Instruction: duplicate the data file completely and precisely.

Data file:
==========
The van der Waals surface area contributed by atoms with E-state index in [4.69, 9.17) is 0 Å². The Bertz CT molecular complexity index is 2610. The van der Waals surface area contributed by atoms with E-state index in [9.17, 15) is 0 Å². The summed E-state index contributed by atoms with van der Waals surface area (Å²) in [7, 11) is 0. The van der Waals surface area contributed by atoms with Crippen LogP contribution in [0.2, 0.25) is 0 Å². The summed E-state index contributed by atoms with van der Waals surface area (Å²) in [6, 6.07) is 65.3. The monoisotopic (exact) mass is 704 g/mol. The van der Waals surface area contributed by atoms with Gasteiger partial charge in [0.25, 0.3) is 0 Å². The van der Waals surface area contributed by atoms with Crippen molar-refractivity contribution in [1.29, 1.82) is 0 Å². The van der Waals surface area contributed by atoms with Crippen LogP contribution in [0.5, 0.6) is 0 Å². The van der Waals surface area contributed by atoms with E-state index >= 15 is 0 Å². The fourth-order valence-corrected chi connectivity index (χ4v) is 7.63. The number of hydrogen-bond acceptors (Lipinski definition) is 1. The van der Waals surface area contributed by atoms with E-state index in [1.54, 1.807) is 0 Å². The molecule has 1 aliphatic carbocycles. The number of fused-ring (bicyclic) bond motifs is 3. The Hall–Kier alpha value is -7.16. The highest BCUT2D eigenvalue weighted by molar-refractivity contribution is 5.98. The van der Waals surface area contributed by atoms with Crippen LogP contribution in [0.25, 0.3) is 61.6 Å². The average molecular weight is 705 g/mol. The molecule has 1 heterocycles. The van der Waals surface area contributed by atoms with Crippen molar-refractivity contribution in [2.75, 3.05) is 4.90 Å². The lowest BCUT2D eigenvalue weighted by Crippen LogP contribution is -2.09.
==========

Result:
The van der Waals surface area contributed by atoms with E-state index in [4.69, 9.17) is 0 Å². The Bertz CT molecular complexity index is 2610. The van der Waals surface area contributed by atoms with E-state index in [9.17, 15) is 0 Å². The summed E-state index contributed by atoms with van der Waals surface area (Å²) in [7, 11) is 0. The van der Waals surface area contributed by atoms with Crippen LogP contribution in [0.2, 0.25) is 0 Å². The summed E-state index contributed by atoms with van der Waals surface area (Å²) in [6, 6.07) is 65.3. The monoisotopic (exact) mass is 704 g/mol. The van der Waals surface area contributed by atoms with Gasteiger partial charge in [0.25, 0.3) is 0 Å². The van der Waals surface area contributed by atoms with Crippen molar-refractivity contribution in [1.29, 1.82) is 0 Å². The van der Waals surface area contributed by atoms with Crippen LogP contribution in [0.5, 0.6) is 0 Å². The van der Waals surface area contributed by atoms with E-state index >= 15 is 0 Å². The fourth-order valence-corrected chi connectivity index (χ4v) is 7.63. The number of hydrogen-bond acceptors (Lipinski definition) is 1. The van der Waals surface area contributed by atoms with E-state index in [1.54, 1.807) is 0 Å². The molecule has 1 aliphatic carbocycles. The number of fused-ring (bicyclic) bond motifs is 3. The Hall–Kier alpha value is -7.16. The highest BCUT2D eigenvalue weighted by molar-refractivity contribution is 5.98. The van der Waals surface area contributed by atoms with Crippen LogP contribution in [0.25, 0.3) is 61.6 Å². The average molecular weight is 705 g/mol. The molecule has 1 heterocycles. The van der Waals surface area contributed by atoms with Crippen molar-refractivity contribution in [2.75, 3.05) is 4.90 Å². The lowest BCUT2D eigenvalue weighted by Crippen LogP contribution is -2.09.